So, how do cranberries help protect against dental caries?
When you’re scooping delicious stuffing, turkey and gravy onto your plate at dinner time, don’t forget about cranberries! These red berries have been proven to contain a boatload of antioxidants and can help fight off dental plaque. A team from the University of California at Los Angeles and Oceanspray Cranberry showed that the flavonoids quercetin and myricetin in cranberries prevent S. mutans bacteria from sticking to teeth, thereby reducing the amount of cavities.

(more…)

No Comments Yet »

Poor Oral Health Slowed Down 2012 Olympians

Thursday, November 21st, 2013

468230_30211180Winning the gold takes everything. Many Olympians spend decades training for their event to earn the chance to stand above the rest on the podium. While staying in top physical peak is a big priority, is oral health important? Based on the 2012 Olympics, having a healthy smile is a bigger factor than most realize.  

According to a new study led by Professor Ian Needleman at University College London Eastman Dental Institute, more than half of Olympians had poor oral health, and many found it inhibited their performance. Researchers recruited 302 athletes to the dental clinic in the London 2012 athletes’ village during the two-week international event. Those surveyed were from the Americas, Africa and Europe, and represented more than 25 different sports, including track, boxing and hockey. The results were pretty shocking.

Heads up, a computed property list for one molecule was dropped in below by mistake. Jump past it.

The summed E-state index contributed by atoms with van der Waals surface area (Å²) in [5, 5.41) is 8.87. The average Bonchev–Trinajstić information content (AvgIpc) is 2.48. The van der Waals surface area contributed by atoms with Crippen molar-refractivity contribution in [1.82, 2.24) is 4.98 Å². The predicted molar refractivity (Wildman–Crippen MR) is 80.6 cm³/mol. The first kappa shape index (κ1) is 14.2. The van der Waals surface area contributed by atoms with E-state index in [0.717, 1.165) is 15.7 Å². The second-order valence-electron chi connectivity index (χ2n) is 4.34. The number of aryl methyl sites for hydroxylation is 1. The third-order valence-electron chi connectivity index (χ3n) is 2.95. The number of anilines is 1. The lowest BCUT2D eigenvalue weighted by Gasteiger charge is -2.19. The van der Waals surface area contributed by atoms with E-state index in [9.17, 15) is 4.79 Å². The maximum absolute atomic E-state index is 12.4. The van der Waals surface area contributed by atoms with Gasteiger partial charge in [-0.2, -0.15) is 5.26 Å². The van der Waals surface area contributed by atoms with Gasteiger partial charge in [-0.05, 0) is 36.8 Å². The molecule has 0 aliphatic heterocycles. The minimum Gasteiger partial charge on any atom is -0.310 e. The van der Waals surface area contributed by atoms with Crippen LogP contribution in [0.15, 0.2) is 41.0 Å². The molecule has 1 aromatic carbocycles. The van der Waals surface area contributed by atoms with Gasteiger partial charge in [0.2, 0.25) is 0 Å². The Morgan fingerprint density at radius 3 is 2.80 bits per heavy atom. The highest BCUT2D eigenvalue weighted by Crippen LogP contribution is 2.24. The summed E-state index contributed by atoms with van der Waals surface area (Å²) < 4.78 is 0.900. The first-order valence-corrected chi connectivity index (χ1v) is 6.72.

Fifty-five percent of the athletes involved showed signs of tooth decay. Cavities, rotting and the beginning of caries were all evident. Of that demographic, 41 percent of the damage was irreversible. More than three-fourths of the individuals suffered from gingivitis, which is the early stage of gum disease. The statistic is dramatically higher than people their same age – around 70 percent, based on the National Institute of Dental and Craniofacial Research.

“Oral health is important for wellbeing and successful elite sporting performance,” explained Professor Needleman. “It is amazing that many professional athletes – people who dedicate a huge amount of time and energy to honing their physical abilities – do not have sufficient support for their oral health needs, even though this negatively impacts their training and performance.”

While almost one in five athletes said their training or performance was negatively impacted by oral health, nearly two-thirds said their poor dental care was affecting their quality of life.

It is clear that oral health and athletic performance are bound together. Gum disease and cavities often trigger pain and inflammation, which may reduce the quality of life and self-confidence of a competitor and therefore lower his or her ability to rise to the occasion. Stunningly, the researchers said that the dental hygiene of the world-class athletes resembled that of people living in disadvantaged populations. Nearly half of the 2012 London competitors said they hadn’t been to the dentist in more than a year.

(more…)

No Comments Yet »

Random Dental Health Facts

Tuesday, February 9th, 2010

bad breath

Babies are not born with caries-forming bacteria.  They only get it directly if someone blows on food before feeding it to the baby, or if someone kisses the baby and germs get in the mouth.